The Benefits of Walking Your Dog

By Tammy Hunter, DVM; Krista Williams, BSc, DVM, CCRP; Lynn Buzhardt, DVM

When you say, “It’s time to walk the dog,” many people assume that your pup needs to go do his “business”. Yes, walking the dog is essential to keeping the household carpet unblemished, but taking a stroll with your pooch provides many other benefits as well.

How does walking keep my dog healthy?

Walking your dog is a simple task that has a positive impact on many aspects of overall health, such as:

Weight and Body Condition: Obesity is a major health issue, but barring medical complications, it has a reasonable solution: burn more calories than consumed. Regular exercise, like walking, is a good way to burn those excess calories and keep the pounds off – for both you and your dog.

Joint Health: Immobility is another common health problem. Joints, even old ones, need to work. People and pets get stiff when sedentary for too long, and keeping joints in motion improves their function. Not to mention, mobility also helps keep muscles active, preventing them from weakening.

Digestive and Urinary Health: Regular walking helps regulate the digestive tract. Some dogs, like some people, prefer to “go” on a schedule and providing your dog with routine trips outdoors prevents constipation. Also, when urine sits in the bladder for long periods of time, bladder infections are more likely to occur, so regular emptying keeps this part of the anatomy happy as well.

Of course, it is important to consult your doctor and your veterinarian before embarking on an exercise program.

Can’t my dog get all of those benefits with a good run around the yard?

There are plenty of benefits to walking that go beyond physical health, including:

Mental Health: Dogs do not like to be bored and if you give them something constructive to do, like taking a walk, they may be less likely to do something destructive, like chewing the couch. Walking exercises the mind as well as the body. Watching wildlife, exploring new paths, seeing other people with their pets, and so on, are great mental stimulation for your dog that he just cannot get in the same fenced area all the time. Walking also releases excess energy and helps dogs sleep better at night.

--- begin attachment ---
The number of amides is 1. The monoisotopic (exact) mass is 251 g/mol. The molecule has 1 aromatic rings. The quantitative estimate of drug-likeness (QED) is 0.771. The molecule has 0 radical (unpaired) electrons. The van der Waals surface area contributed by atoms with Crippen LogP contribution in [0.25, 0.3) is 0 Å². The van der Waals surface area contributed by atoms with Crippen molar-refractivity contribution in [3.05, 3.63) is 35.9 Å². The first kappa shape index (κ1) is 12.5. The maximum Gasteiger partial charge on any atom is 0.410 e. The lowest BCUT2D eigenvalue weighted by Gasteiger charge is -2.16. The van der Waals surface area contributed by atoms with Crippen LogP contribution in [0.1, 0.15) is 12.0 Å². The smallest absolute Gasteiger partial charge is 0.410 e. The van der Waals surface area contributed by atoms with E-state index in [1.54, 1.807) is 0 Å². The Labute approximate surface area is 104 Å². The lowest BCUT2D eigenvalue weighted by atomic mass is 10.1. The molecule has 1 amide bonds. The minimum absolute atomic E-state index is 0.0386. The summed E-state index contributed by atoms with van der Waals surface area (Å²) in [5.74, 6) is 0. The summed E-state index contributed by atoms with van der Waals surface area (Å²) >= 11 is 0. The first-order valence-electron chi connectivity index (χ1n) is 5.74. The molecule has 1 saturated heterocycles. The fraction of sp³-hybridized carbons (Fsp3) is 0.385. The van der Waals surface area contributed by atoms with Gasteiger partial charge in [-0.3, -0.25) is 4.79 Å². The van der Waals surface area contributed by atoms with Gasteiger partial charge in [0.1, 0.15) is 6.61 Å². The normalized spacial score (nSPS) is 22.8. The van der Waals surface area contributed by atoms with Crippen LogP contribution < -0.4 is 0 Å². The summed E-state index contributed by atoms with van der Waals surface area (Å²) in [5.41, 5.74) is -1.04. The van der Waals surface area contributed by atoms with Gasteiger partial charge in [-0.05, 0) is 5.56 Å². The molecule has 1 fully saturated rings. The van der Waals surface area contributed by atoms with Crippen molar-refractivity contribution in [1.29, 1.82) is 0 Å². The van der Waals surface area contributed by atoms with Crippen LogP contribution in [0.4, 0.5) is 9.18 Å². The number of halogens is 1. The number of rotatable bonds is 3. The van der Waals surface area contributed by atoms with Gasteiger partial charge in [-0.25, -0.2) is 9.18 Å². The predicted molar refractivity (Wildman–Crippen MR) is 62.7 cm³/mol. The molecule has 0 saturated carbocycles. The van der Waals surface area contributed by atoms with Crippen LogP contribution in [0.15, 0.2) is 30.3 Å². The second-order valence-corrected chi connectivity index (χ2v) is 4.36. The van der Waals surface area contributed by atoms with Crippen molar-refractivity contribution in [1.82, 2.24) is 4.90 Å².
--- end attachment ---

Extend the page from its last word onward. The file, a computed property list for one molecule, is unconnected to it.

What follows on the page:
Emotional Health: You are the center of your dog’s universe and he craves your attention. What better way to spend quality time with your dog than taking a walk? Spending one-on-one time with your dog will deepen your bond and help deter annoying, attention-seeking behaviors such as excessive barking or whining.

Personal Health: Many people need outside motivation to work out and may depend on an exercise buddy to get them off the couch. What happens when your exercise partner gets stuck at work or stuck in traffic or has another commitment? Your dog is only committed to one thing - you! That makes him the perfect exercise partner. He is always available and willing to accompany you on a walk.

Dog walkers: healthier people with healthier dogs

As you can see, regular walking has health benefits for both you and your dog and will help prevent obesity, which is a significant problem in both species.

Nearly 75% of Americans are overweight and childhood obesity is on the rise (close to 20%). In a 2008 study based in Seattle and Baltimore, adults who regularly walked their dogs were less likely to be obese than their non-dog-owning neighbors. In addition, walking for 30 minutes a day will reduce the risk of coronary heart disease, osteoporosis, colon and breast cancer, and type-2 diabetes.